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The Drawing Teacher Brochure (Partial Transcript)

The Drawing Teacher

A Little Folder of Teaching Projects for the Art Teacher

October 1930

Harry W. Jacobs, Editor

Director, Art Education, Buffalo, N.Y.

Binney and Smith Co., New York

Nature Drawing

Each month we shall offer to the drawing teachers a complete lesson plan of an art project that has proved successful. These projects will place in the hands of each art teacher the method presenting art problems.

INTIMATE COMMENTS IN THE FIELD OF ART

In the development of design, plant form was the last to suggest motifs to the worker. The early designs were derived from animals and symbols related to their activities of home and life. To conventionalize nature is to adapt a nature-derived motif to the structural demands of the problem, keeping in mind the material, the tools and the processes involved in executing the problem. It is necessary that the pupil know some of the elementary laws of design before an attempt is made to adapt nature in a conventional form to various projects. In order to acquaint pupils with the many beautiful shapes found in nature, one must learn to express nature forms thru the mediums of crayon and water color.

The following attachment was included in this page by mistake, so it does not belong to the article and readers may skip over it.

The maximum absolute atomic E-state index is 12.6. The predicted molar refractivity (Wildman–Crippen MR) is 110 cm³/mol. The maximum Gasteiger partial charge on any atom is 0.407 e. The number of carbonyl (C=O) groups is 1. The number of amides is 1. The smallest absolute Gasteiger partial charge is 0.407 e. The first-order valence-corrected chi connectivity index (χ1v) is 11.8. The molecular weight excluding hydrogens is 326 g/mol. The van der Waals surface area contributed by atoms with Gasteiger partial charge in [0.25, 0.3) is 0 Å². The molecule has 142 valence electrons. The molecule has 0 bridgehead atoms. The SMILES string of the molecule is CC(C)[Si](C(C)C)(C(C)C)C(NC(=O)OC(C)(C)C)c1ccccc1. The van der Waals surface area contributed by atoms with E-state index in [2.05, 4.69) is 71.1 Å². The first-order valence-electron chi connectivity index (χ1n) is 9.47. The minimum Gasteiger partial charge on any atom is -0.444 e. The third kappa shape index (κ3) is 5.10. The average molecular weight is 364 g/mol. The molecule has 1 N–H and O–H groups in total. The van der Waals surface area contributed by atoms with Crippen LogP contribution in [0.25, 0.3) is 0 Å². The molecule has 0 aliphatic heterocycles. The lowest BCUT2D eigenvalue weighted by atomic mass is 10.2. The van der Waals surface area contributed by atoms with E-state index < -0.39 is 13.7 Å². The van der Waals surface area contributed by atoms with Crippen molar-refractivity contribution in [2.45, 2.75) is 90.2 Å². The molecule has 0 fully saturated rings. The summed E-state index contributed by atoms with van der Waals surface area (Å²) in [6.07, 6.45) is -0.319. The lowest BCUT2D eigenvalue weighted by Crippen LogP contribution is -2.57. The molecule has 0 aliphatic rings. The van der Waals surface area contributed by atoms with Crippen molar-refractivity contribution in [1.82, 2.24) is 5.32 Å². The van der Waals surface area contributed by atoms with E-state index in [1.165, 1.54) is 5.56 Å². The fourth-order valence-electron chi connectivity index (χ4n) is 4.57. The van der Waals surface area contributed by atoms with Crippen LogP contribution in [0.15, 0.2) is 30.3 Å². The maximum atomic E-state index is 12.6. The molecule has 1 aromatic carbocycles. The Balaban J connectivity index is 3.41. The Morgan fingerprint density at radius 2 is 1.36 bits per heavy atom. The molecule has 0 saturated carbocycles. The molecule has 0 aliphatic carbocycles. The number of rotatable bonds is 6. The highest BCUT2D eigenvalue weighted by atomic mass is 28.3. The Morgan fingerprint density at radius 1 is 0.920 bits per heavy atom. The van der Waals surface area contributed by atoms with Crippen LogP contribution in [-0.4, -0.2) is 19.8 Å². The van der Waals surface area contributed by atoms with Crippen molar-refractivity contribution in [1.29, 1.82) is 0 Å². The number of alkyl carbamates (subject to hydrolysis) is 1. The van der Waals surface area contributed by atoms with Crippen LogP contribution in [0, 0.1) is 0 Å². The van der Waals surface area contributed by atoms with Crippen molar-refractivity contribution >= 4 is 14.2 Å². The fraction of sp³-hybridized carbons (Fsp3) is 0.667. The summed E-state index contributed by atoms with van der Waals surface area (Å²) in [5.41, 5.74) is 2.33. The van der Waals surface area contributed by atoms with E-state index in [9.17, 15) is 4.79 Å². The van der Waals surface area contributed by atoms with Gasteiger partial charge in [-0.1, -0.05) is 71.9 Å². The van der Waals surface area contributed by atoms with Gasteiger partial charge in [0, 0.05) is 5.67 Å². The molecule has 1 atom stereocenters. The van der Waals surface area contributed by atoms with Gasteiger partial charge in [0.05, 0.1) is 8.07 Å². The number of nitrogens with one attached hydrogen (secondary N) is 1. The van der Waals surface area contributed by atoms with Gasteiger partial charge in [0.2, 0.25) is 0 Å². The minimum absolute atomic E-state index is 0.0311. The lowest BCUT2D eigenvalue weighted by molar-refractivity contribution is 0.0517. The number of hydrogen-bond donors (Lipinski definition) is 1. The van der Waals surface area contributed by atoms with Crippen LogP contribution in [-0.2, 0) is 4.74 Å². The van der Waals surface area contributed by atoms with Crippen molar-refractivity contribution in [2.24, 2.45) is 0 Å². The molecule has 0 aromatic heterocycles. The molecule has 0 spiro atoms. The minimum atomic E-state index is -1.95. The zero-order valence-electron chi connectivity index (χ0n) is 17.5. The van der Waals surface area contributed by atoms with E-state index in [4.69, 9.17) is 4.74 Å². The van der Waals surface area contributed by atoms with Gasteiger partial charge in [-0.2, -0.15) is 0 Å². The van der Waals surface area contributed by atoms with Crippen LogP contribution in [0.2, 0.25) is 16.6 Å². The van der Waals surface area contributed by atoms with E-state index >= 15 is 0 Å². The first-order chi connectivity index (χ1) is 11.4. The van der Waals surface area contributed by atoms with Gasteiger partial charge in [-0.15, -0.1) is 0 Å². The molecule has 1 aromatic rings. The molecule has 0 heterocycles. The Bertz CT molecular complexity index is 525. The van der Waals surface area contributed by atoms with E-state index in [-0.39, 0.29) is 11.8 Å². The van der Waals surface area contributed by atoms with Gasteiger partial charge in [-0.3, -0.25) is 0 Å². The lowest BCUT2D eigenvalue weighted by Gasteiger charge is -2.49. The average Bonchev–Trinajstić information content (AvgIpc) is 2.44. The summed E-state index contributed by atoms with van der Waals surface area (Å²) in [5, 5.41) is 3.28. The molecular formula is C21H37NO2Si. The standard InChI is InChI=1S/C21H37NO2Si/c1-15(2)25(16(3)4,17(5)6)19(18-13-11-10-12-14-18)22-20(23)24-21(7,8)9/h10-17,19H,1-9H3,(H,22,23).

LESSON PLAN, NO. 63, ELEMENTARY SCHOOL

1. PROJECT: Nature Drawing

2. AIM: To draw in pencil, crayon, and watercolor, plant and flower forms. In the primary grades draw in silhouette and color, emphasizing growth and arrangement. In the intermediate grades, draw in line and local color nature forms to illustrate growth and proportion of parts. In the junior grades drawing in the line and color emphasizing the decorative quality of nature and an appreciation of the beauty of form, line, and color in nature growth.

3. PREPARATION: Teacher: Ability to draw before the class to illustrate aim of lesson, examples of pupil's work. Working material: Pencil, perma or crayola crayons, artista water-color, manila or toned paper.

 

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